VENICE, La. -- Plaquemines Parish President Billy Nungesser said based on his observations from a Coast Guard helicopter just a short while ago, the spill could be hitting the Mississippi River Delta now.
Responders played beat the clock Thursday, trying to get as much containment boom out in the marsh before the oil hits the Louisiana coast.
According to the Coast Guard, all of the oil spill fighting equipment they could muster is now on the Gulf Coast being deployed as soon as it hits the dock.
In Venice more than 100,000 feet of containment boom is already in place, protecting environmentally sensitive areas now in the path of the spill.
Coast Guard chief Rob Birdwell said responders are now preparing for the worst case scenario.
“The effort here is to really minimize the impact,” Birdwell said. A lot of the booming that’s set up, is set up to divert the oil or deflect the oil around certain areas.
Areas like Pass a Loutre, Brenton Sound and the Delta National Wildlife Refuge, home of nesting birds and about half of the nation’s seafood.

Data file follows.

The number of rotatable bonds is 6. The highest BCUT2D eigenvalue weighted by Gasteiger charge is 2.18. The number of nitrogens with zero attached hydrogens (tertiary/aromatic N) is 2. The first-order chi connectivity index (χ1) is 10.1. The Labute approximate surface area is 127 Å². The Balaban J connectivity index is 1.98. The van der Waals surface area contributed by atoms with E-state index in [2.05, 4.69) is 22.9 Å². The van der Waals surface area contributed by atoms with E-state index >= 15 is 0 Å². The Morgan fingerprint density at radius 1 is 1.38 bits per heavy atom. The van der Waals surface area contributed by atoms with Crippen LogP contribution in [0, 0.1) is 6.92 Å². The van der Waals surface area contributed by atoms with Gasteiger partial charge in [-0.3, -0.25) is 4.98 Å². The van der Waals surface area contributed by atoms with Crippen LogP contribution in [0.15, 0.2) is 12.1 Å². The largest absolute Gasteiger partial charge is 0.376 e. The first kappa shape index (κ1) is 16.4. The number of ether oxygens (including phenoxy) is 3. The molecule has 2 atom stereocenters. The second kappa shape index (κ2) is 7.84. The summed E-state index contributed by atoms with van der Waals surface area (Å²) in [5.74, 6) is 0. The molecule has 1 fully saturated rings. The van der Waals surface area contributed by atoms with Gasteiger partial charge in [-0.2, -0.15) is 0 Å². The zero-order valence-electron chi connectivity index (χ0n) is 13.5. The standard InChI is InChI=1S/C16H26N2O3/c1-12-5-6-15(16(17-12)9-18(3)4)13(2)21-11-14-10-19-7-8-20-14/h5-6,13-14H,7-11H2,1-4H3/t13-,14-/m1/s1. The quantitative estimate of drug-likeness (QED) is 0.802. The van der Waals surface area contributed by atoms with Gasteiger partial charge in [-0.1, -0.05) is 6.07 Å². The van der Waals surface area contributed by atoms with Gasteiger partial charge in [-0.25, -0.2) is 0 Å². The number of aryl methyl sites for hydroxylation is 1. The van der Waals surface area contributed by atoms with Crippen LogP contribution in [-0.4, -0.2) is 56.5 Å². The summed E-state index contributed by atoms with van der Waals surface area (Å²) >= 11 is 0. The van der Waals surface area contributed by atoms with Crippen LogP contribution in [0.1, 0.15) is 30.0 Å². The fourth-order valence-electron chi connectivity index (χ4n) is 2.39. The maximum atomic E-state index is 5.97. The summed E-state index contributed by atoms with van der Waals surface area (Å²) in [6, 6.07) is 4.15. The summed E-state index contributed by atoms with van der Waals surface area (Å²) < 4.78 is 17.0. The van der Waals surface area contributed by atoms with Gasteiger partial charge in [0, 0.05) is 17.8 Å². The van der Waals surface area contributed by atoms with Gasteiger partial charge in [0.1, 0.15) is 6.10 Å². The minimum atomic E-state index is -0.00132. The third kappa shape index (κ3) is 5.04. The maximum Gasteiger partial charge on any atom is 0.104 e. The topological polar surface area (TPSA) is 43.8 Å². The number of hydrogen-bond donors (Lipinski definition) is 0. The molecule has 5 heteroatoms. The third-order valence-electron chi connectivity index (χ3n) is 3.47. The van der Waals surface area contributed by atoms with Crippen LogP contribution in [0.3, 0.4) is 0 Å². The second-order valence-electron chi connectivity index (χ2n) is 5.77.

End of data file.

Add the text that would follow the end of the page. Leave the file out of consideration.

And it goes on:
Sport fisherman Steve Kennedy said there’s too much oil out there not to impact Plaquemines Parish.
“I don’t think there’s a whole heck of a lot they can do to protect the coast,” Kennedy said. “I think we’re going to have an issue with it. There’s more oil out there than they can contain.”
Kennedy said the spill will be disaster all around.
“It’s going to impact the redfish, speckled trout. It’s impacting the sports fishing industry, the seafood industry, the shrimpers, the oystermen. It’s been a tough few years and this isn’t helping,” Kennedy said.
The Coast Guard says once the oil comes in, crews will kick into full response mode and begin mopping up the mess as soon as possible.
“We have contractors coming in with all of the equipment needed to flush out the oil and contain it, collect it and dispose of it,” Birdwell said.
Again, Plaquemines officials tell us the leading edge of the spill is just offshore. Response crews plan to work through the night to keep oil away from those environmentally sensitive areas.